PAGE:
About Elea Lee

Former foster parent, adopting parent, writer, educator committed to child advocacy and providing safe places for children and abuse survivors.

Return of the bad mom

I tell myself to find her, in the old kitchen where she did so many dishes by hand. It had yellowish linoleum, dark wood, and doors which lead out to the front room and dining room. We sit at the ugly white table with the thin plasticky band of gold around its edge.

I run my finger along its long-gone edges as we drink something warm together.

I tell her she is beautiful, she has always been beautiful, even in those years she could not see it. I tell her I admire her courage and willingness to to be the bad mom. I tell her I have learned from her mistakes.

She would tell me something, surely, what is it?

In a house so full of sturm and drang, I want to hear her voice over the din of the little ones

So long gone.

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The Parable of the Lost Mother

She sat in a chain restaurant twenty years ago, this time of year, not knowing that she would forget her purse there so close the federal courthouse. Retrieve a purse; retrieve a child. Strange calculus of loss.

The Parable of the lost mother–

Waiting for the baby who does not remember who they once were together

So long ago.

Every day I walk through cold water

First there was the shock-shock, which I would describe as a blanket of cotton, a fog, a zoned-out staggering thing. I am not sure how long this stage lasted, but it began to ebb when the nice women at the crisis center gave my five year old and her sisters their crime-victim quilts, hand-made, with such kindness.

The quilts underlined the permanent nature of the gift–beautiful crime victims. Undoable. Irrevocable.

Our story seemed one way for years, then just as things got safer because we knew and could protect them

The truth rolled over us, applying permanent tattoos everywhere.

I did not realize I had a thrill-seeker, risk-taker issue until the months of hunger, tears, and fighting were over…all technically either lost or a draw. Until after I wrote the book. Until after people began to disappear.

By then I had begun to walk through cold water.

Now I know why I do it. I do it because…I do it because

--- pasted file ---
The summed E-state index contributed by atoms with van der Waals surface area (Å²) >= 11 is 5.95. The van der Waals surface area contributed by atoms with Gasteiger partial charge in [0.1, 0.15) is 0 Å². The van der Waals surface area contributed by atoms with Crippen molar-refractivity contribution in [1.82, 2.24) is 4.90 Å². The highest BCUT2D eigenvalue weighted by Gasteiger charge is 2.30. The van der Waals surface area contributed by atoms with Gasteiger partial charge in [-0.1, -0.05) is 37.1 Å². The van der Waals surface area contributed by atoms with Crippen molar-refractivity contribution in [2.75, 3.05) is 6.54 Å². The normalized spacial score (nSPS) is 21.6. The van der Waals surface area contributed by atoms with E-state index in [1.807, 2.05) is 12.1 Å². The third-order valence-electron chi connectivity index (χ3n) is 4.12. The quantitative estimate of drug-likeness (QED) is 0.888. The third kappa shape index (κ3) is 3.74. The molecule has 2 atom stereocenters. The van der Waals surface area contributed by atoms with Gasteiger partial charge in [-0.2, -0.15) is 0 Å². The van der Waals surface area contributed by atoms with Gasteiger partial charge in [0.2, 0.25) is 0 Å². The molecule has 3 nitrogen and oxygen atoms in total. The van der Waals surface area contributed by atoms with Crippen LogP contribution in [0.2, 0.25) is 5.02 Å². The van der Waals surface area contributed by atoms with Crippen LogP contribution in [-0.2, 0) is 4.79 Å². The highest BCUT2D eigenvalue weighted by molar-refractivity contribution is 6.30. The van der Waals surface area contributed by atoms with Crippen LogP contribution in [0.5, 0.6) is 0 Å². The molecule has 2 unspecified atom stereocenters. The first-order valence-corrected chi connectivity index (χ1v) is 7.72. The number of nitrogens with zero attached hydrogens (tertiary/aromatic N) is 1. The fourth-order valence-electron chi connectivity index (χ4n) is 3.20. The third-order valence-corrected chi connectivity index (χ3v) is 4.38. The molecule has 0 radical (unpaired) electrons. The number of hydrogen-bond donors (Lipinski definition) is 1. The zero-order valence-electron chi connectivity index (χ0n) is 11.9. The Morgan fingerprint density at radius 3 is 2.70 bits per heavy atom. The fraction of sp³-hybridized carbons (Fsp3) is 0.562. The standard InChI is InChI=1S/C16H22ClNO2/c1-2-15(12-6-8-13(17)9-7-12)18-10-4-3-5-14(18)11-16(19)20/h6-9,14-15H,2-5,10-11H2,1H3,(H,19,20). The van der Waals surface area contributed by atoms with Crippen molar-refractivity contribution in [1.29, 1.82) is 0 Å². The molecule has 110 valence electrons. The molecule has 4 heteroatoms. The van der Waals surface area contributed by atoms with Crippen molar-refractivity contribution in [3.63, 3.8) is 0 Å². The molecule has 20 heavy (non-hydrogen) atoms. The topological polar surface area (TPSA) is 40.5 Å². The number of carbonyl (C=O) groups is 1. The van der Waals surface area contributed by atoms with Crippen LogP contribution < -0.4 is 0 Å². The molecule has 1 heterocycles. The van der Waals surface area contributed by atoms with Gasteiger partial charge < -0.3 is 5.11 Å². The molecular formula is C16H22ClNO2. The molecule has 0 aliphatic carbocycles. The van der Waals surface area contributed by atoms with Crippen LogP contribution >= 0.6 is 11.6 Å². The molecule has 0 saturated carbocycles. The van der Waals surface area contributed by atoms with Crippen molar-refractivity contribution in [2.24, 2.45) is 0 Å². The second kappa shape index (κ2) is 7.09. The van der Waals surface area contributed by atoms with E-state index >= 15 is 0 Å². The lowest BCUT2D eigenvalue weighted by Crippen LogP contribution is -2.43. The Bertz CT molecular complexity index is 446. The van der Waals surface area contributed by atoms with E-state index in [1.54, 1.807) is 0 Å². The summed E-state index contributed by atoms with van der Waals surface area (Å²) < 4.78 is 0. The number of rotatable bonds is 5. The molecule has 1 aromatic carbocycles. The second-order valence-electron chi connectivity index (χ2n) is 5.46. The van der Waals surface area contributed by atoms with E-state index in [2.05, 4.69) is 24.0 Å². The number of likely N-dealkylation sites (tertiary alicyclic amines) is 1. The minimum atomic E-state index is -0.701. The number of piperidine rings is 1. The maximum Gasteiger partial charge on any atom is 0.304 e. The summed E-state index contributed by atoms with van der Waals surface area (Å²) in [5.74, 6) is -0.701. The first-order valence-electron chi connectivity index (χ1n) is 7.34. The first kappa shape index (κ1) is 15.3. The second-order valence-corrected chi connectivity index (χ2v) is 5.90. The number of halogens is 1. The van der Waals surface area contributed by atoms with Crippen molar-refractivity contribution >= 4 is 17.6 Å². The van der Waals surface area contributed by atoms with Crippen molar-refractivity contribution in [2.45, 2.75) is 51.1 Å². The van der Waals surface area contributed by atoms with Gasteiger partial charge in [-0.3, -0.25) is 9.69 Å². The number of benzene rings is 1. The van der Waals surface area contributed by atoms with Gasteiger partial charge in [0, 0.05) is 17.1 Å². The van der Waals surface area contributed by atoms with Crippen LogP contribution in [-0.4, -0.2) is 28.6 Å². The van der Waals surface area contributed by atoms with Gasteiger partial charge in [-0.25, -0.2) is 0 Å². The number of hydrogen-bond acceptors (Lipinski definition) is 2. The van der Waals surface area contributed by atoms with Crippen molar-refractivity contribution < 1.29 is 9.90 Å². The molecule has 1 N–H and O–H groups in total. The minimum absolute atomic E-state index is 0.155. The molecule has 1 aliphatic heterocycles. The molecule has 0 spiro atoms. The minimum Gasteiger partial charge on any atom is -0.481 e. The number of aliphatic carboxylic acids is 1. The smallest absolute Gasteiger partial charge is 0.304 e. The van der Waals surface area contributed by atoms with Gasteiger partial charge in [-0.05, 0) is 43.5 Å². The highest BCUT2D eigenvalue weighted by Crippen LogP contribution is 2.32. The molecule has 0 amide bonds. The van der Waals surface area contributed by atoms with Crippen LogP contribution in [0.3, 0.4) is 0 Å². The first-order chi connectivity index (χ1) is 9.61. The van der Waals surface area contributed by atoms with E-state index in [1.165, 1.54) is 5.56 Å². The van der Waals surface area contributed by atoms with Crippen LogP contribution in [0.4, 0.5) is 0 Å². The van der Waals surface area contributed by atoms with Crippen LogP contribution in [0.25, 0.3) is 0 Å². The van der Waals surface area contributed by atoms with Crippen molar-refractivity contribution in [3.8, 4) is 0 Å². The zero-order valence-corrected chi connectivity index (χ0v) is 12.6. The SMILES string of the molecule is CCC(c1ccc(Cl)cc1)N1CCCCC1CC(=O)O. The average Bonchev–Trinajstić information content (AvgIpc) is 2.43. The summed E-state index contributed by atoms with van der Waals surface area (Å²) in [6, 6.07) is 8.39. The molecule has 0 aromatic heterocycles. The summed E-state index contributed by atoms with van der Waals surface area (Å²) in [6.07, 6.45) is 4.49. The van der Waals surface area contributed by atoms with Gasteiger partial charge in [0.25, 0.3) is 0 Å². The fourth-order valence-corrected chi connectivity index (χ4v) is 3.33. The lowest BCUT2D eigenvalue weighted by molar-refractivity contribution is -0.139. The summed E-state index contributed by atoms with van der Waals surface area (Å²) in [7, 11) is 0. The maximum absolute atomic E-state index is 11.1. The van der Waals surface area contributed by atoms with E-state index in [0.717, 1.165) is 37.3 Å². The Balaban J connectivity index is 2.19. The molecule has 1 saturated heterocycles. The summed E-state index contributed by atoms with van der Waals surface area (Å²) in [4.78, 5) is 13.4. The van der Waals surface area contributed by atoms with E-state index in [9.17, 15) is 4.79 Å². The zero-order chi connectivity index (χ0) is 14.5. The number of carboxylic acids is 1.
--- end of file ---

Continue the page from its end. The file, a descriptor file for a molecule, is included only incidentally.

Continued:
Because when I walk in cold water I can see you there

Through the dust

The crush of angry humans

The agony of your bedraggled well-wishers.

Your own pain indelible on your bloodied face

Dying for me

Deep

In cold water.

Dear Lisa, Anne, Travis*, Dr.,

I read this morning that Sasha Obama may have made a decision about where she is going to college. I am happy for her. Happy she knows. Happy she is happy.

When I found out my daughters had been sexually abused by their adopted brother I was immediately aware of the similarities and differences between my children and Sasha and Malia.

Both sets of sisters are:

Are multiracial

About the same age

Have well-educated parents

They even share the same initials

Years ago I asked myself, “what would the world do if the Obama girls had been the victims of felonies?”

Surely we would mourn and pour out support for them.

I would hope we would, at least.

My daughters were the victims of abuse during the Obama administration. The way they were treated by the criminal justice system was a function of the Bush and Obama administrations, as well as the specific decisions of the elected officials of all three of the branches of the state government of Texas.

My partner and I argue about why they have and are being treated a certain way when they apply to universities in Texas and elsewhere.

He says it is because they do not attend a public school and that is all.

I maintain that while that has been a point of obvious discrimination against one, the other seems to have encountered additional roadblocks because she has written openly about her status as the victim of a crime.

Crimes.

Committed against her all before her eighth birthday.

She had the courage to write about being a sexual assault survivor and is now experiencing what I call bureaucratic limbo.

I rejoice for the Obama girls, but I cannot help but wish my daughters had the same rights they have.

The right to education and the right to be heard.

Due process. I am still waiting for due process.

Sincerely,

E.

*Some names have been changed because I don’t always edit as carefully as I should.